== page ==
We'll just stealth tax them through inflation...they will never know! :unsure:

The Silver shines.

Edited by spp

Share this post


Link to post
Share on other sites

Thought this through and thought no way, the moral hazard and stuff.

If this does happen this is as good as printy printy and putting the money directly in peoples bank accounts.

Share this post


Link to post
Share on other sites
Guest sillybear2

No such thing as a free lunch, hey?

The catch? Spend, spend, spend...it's the service economy after all!

Too right though, the sensible get punished, for...being sensible.

We'll just stealth tax them through inflation...they will never know! :unsure:

The Silver shines.

The feckless have nothing left to steal.

Who carries the haircut, if it's forced upon the banks then it will bankrupt them twice over, not to mention destroying part of the debt pyramid is highly deflationary. As for lumping it on to the national debt, hasn't China stopped buying Treasuries?

Share this post


Link to post
Share on other sites

Thought this through and thought no way, the moral hazard and stuff.

If this does happen this is as good as printy printy and putting the money directly in peoples bank accounts.

as previous posts say...the banks will be busted if its just a write off....no-one will beleive in the value of the bankers assets....they will KNOW the write off and expect to see it inthe balance sheet.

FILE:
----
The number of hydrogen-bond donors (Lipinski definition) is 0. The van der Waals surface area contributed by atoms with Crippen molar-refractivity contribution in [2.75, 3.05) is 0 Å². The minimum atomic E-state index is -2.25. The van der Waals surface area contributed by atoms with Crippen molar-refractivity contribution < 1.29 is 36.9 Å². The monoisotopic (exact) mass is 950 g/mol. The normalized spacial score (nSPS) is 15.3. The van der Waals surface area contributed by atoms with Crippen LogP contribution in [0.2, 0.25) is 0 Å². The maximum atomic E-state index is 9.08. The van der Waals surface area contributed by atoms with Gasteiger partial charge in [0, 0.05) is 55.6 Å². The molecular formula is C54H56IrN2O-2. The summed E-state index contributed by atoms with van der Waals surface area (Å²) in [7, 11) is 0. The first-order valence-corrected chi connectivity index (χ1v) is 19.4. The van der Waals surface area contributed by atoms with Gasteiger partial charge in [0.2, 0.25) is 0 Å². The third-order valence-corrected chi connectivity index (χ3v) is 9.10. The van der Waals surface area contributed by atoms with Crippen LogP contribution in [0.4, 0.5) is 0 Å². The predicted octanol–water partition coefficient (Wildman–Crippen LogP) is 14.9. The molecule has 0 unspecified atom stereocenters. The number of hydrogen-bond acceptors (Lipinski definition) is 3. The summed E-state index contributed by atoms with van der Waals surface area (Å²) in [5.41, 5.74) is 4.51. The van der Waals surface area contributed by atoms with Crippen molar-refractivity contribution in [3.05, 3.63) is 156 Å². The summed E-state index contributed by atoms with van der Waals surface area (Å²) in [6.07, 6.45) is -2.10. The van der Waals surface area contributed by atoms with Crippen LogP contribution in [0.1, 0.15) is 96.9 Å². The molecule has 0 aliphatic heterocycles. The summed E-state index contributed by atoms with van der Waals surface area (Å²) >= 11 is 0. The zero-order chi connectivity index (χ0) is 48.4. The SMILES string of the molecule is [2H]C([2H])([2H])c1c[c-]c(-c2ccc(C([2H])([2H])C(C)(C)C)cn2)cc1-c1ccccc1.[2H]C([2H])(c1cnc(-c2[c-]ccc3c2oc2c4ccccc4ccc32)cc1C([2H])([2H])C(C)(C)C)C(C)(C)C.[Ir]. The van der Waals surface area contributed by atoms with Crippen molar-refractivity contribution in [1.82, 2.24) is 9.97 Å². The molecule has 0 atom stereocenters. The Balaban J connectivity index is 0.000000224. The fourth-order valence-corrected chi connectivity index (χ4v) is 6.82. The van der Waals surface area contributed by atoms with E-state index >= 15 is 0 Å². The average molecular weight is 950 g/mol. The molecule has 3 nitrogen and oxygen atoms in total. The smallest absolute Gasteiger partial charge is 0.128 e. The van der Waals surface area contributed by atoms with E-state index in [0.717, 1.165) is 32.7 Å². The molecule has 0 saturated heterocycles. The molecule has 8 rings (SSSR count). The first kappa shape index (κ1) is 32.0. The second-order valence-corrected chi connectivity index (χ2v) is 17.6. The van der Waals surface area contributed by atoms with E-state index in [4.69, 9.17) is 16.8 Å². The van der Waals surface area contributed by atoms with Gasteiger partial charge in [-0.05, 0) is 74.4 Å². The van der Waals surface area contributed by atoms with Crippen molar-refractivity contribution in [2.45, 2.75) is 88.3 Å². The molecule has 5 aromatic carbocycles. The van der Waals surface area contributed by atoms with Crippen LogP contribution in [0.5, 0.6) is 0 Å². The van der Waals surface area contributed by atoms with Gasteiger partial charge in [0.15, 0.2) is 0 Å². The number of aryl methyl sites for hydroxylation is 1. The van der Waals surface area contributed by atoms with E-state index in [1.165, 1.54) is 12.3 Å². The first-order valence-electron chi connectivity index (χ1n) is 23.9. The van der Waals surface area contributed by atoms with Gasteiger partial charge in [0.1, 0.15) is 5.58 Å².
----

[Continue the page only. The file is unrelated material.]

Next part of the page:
Share this post


Link to post
Share on other sites

America really is in a mess - did you see the intial jobs claim this week - and how many are on food stamps??

There clutching at straws now and getting more desperate - the thing i see is that the sheeple seem to be waking up (just little ancedentals here and there) - no ones buying the stock market ponzi scheme - people saying why should i pay on debt thats worth more than my home.

What i expected is happening now, hyper inflation through the back door - food and energy.

Keep an eye on the end of seeptember till end of october, think we wil see complete collapse by then (yes may be over dramatic - but its really warming up)

P

Nah not at all over dramatic, I see they are fighting the beast but I get the feeling something nasty is lurking or another monster is coming out from the cave.

October in the UK or in the USA?

Share this post


Link to post
Share on other sites

Denninger and Schiff will be bouncing off the walls in their next video logs :lol:

Denninger has already spake.

calculates about 21% of people would"benefit", leaving homeowners and others who tend to vote, vote against Obama in the November elections.

He thinks its a rumour put about by people looking for an out.

Share this post


Link to post
Share on other sites

Denninger's take...

http://market-ticker...orgiveness.html

Third, it won't do anything for prices - in fact, it likely would push them downward, as it would permit "clearing" of homes that currently can't be sold (and thus do not establish a market-price mark) due to being underwater.

Share this post


Link to post
Share on other sites

as previous posts say...the banks will be busted if its just a write off....no-one will beleive in the value of the bankers assets....they will KNOW the write off and expect to see it inthe balance sheet.

The banks in question are already busted.